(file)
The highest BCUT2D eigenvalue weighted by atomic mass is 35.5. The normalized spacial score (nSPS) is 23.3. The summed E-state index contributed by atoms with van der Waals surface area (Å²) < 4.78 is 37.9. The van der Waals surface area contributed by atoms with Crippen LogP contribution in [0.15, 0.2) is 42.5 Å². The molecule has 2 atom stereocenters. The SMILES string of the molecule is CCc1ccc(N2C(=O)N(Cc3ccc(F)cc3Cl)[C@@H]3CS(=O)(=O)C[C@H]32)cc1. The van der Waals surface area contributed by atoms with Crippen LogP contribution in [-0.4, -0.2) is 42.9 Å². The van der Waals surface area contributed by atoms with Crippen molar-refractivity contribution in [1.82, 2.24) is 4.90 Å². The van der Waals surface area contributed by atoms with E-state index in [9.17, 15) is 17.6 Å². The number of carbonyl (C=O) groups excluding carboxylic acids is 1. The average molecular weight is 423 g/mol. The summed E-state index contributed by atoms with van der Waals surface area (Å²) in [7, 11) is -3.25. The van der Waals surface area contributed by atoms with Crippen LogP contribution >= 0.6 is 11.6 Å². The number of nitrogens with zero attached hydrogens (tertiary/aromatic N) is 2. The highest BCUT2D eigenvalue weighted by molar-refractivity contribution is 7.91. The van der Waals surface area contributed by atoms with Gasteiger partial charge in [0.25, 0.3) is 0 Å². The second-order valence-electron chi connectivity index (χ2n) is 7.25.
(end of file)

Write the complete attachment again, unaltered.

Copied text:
The highest BCUT2D eigenvalue weighted by atomic mass is 35.5. The normalized spacial score (nSPS) is 23.3. The summed E-state index contributed by atoms with van der Waals surface area (Å²) < 4.78 is 37.9. The van der Waals surface area contributed by atoms with Crippen LogP contribution in [0.15, 0.2) is 42.5 Å². The molecule has 2 atom stereocenters. The SMILES string of the molecule is CCc1ccc(N2C(=O)N(Cc3ccc(F)cc3Cl)[C@@H]3CS(=O)(=O)C[C@H]32)cc1. The van der Waals surface area contributed by atoms with Crippen LogP contribution in [-0.4, -0.2) is 42.9 Å². The van der Waals surface area contributed by atoms with Crippen molar-refractivity contribution in [1.82, 2.24) is 4.90 Å². The van der Waals surface area contributed by atoms with E-state index in [9.17, 15) is 17.6 Å². The number of carbonyl (C=O) groups excluding carboxylic acids is 1. The average molecular weight is 423 g/mol. The summed E-state index contributed by atoms with van der Waals surface area (Å²) in [7, 11) is -3.25. The van der Waals surface area contributed by atoms with Crippen LogP contribution >= 0.6 is 11.6 Å². The number of nitrogens with zero attached hydrogens (tertiary/aromatic N) is 2. The highest BCUT2D eigenvalue weighted by molar-refractivity contribution is 7.91. The van der Waals surface area contributed by atoms with Gasteiger partial charge in [0.25, 0.3) is 0 Å². The second-order valence-electron chi connectivity index (χ2n) is 7.25.